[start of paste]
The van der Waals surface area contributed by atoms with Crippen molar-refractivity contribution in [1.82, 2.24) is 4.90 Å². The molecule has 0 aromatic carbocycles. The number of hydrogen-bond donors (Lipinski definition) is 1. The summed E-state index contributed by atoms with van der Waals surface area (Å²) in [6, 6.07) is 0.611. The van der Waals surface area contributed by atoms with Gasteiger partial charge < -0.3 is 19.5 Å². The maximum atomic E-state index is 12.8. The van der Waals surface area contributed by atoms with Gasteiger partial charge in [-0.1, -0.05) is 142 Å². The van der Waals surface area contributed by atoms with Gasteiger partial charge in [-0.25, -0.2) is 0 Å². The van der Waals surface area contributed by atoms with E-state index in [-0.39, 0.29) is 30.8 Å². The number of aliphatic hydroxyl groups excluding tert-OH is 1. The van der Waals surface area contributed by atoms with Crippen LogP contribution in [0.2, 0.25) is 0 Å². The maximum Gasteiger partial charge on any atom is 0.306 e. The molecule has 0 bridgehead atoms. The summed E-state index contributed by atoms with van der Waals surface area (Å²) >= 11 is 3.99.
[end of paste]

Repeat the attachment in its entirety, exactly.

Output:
The van der Waals surface area contributed by atoms with Crippen molar-refractivity contribution in [1.82, 2.24) is 4.90 Å². The molecule has 0 aromatic carbocycles. The number of hydrogen-bond donors (Lipinski definition) is 1. The summed E-state index contributed by atoms with van der Waals surface area (Å²) in [6, 6.07) is 0.611. The van der Waals surface area contributed by atoms with Gasteiger partial charge < -0.3 is 19.5 Å². The maximum atomic E-state index is 12.8. The van der Waals surface area contributed by atoms with Gasteiger partial charge in [-0.1, -0.05) is 142 Å². The van der Waals surface area contributed by atoms with Gasteiger partial charge in [-0.25, -0.2) is 0 Å². The van der Waals surface area contributed by atoms with E-state index in [-0.39, 0.29) is 30.8 Å². The number of aliphatic hydroxyl groups excluding tert-OH is 1. The van der Waals surface area contributed by atoms with Crippen LogP contribution in [0.2, 0.25) is 0 Å². The maximum Gasteiger partial charge on any atom is 0.306 e. The molecule has 0 bridgehead atoms. The summed E-state index contributed by atoms with van der Waals surface area (Å²) >= 11 is 3.99.